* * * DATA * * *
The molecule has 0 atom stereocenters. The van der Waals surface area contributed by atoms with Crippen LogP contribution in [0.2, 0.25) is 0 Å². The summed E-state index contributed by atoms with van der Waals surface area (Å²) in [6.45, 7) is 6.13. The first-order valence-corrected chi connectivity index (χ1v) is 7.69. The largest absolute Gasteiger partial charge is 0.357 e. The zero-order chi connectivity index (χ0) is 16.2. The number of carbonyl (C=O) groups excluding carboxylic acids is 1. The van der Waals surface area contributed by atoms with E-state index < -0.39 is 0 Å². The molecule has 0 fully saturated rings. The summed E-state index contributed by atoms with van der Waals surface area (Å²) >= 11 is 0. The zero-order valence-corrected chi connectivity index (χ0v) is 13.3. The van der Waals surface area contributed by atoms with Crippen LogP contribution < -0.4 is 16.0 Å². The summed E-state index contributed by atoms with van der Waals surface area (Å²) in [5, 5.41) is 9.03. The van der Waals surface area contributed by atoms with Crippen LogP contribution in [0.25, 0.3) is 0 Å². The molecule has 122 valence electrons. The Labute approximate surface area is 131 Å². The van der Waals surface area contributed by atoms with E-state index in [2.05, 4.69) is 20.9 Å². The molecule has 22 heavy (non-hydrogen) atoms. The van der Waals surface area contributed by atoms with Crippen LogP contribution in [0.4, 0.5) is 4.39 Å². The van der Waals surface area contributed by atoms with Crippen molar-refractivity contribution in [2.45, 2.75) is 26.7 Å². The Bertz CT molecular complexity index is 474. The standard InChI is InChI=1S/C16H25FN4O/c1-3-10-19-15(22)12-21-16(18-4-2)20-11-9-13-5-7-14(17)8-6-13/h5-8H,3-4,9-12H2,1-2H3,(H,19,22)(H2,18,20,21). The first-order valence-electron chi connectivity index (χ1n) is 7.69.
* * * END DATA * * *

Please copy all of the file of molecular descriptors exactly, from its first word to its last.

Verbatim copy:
The molecule has 0 atom stereocenters. The van der Waals surface area contributed by atoms with Crippen LogP contribution in [0.2, 0.25) is 0 Å². The summed E-state index contributed by atoms with van der Waals surface area (Å²) in [6.45, 7) is 6.13. The first-order valence-corrected chi connectivity index (χ1v) is 7.69. The largest absolute Gasteiger partial charge is 0.357 e. The zero-order chi connectivity index (χ0) is 16.2. The number of carbonyl (C=O) groups excluding carboxylic acids is 1. The van der Waals surface area contributed by atoms with E-state index < -0.39 is 0 Å². The molecule has 0 fully saturated rings. The summed E-state index contributed by atoms with van der Waals surface area (Å²) >= 11 is 0. The zero-order valence-corrected chi connectivity index (χ0v) is 13.3. The van der Waals surface area contributed by atoms with Crippen LogP contribution < -0.4 is 16.0 Å². The summed E-state index contributed by atoms with van der Waals surface area (Å²) in [5, 5.41) is 9.03. The van der Waals surface area contributed by atoms with Crippen LogP contribution in [0.25, 0.3) is 0 Å². The molecule has 122 valence electrons. The Labute approximate surface area is 131 Å². The van der Waals surface area contributed by atoms with E-state index in [2.05, 4.69) is 20.9 Å². The molecule has 22 heavy (non-hydrogen) atoms. The van der Waals surface area contributed by atoms with Crippen LogP contribution in [0.4, 0.5) is 4.39 Å². The van der Waals surface area contributed by atoms with Crippen molar-refractivity contribution in [2.45, 2.75) is 26.7 Å². The Bertz CT molecular complexity index is 474. The standard InChI is InChI=1S/C16H25FN4O/c1-3-10-19-15(22)12-21-16(18-4-2)20-11-9-13-5-7-14(17)8-6-13/h5-8H,3-4,9-12H2,1-2H3,(H,19,22)(H2,18,20,21). The first-order valence-electron chi connectivity index (χ1n) is 7.69.